Several studies have shown that high dietary fibre intake may lower the risk of colon cancer5,6,7. Green leafy vegetables are generally low in calorie and contain low carbohydrate content but high in fibre. These make them important in promoting and maintaining healthy body weight and ideal for reducing the risk of developing type II diabetes. Quite a large number of African indigenous leafy vegetables have long been known and reported to have health promoting properties and uses8. Several of these indigenous leafy vegetables continue to be used for prophylactic and therapeutic purposes in rural communities.
Silk cotton (Ceiba pentandra) is a tropical tree of the order Malvalesand the family Malvaceae. It is the largest African forest tree and severally known among some Nigerian ethnic groups as Rimi (Hausa), Bamtami (Fulani), Araba ogungun (Yoruba) and Apu (Igbo)9. Kapok is the most commonly used name for the tree. The tree is also known as the Java cotton, Hara kapok, Silk cotton or Ceiba10. The leaves of Ceiba pentandra have been reported to have both nutritional and medicinal properties. In Nigeria, especially in some part of South-west and South-east geo-political zones, the leaves are cooked in form of slurry sauce comparable to Okra. The young leaves or the shoots are normally used for soup, and a powder prepared from its dried leaves is used to prepare sauce during the dry season11.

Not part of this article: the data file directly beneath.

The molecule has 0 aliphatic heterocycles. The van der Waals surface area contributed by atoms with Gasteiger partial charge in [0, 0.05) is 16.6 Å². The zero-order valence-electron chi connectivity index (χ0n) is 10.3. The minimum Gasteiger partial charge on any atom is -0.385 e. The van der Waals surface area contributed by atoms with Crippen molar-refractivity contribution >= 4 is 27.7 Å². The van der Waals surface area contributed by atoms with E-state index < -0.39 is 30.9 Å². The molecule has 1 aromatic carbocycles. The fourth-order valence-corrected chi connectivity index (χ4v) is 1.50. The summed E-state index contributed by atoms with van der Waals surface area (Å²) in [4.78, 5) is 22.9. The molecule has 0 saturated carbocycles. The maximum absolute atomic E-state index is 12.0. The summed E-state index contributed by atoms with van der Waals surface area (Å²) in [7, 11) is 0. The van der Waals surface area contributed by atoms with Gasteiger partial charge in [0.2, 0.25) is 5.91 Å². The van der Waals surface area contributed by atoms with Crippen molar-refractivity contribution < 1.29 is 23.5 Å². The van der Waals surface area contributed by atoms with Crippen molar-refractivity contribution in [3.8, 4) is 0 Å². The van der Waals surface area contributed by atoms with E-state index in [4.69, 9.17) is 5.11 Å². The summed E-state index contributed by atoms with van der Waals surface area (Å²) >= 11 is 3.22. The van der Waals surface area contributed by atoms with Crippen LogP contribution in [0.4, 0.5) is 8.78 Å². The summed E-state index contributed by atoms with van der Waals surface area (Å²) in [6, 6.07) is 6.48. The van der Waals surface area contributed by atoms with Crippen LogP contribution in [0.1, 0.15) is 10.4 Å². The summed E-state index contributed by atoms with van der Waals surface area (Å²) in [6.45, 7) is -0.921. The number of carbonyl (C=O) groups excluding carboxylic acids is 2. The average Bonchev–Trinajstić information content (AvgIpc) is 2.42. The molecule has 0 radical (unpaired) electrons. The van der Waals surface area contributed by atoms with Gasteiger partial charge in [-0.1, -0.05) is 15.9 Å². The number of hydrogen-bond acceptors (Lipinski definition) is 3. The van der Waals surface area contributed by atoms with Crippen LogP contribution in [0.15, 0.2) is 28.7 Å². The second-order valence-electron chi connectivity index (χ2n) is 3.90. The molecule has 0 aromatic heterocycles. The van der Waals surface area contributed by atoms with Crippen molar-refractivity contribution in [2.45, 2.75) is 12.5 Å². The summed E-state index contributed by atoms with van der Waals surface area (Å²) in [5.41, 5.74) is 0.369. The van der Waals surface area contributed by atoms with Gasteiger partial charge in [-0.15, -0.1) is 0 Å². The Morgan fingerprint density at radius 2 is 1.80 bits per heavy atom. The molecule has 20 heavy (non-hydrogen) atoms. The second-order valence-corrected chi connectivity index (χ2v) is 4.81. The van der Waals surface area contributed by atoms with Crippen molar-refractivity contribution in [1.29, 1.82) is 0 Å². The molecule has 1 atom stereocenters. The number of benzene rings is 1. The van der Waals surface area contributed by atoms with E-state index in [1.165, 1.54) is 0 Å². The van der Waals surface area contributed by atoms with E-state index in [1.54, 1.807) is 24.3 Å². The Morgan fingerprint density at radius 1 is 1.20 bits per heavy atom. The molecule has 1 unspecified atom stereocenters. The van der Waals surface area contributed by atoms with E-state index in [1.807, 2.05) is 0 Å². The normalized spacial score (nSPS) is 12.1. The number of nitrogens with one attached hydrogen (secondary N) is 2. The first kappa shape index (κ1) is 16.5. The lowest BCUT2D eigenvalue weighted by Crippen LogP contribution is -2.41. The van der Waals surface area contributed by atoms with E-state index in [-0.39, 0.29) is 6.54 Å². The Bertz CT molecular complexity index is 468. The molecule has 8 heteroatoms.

African leafy vegetables have long been reported and continue to significantly contribute to dietary vitamin and mineral intakes of local populations12. Copious consumption of vegetables treats hemorrhoids, gallstones, obesity and constipation; the antioxidants in vegetables decrease the risk of heart disease and vitamin K contents of dark green leafy vegetables provide a number of health benefits including bone protection from osteoporosis and protection against inflammatory diseases13 In Nigeria, insufficient efforts have been made in assessing the nutritional value of less utilized indigenous green leafy vegetables, and knowledge about their consumption is low, leading to many of them going into extinction unnoticed. Nutrient analysis of indigenous vegetables can lead to better understanding of their nutritional importance14 and improve biodiversity as well as dietary diversity. This study was therefore undertaken to evaluate the nutrient composition and micronutrient potential of raw and cooked Ceiba pentandraleaf as a means of promoting vegetable dietary diversity in Nigeria.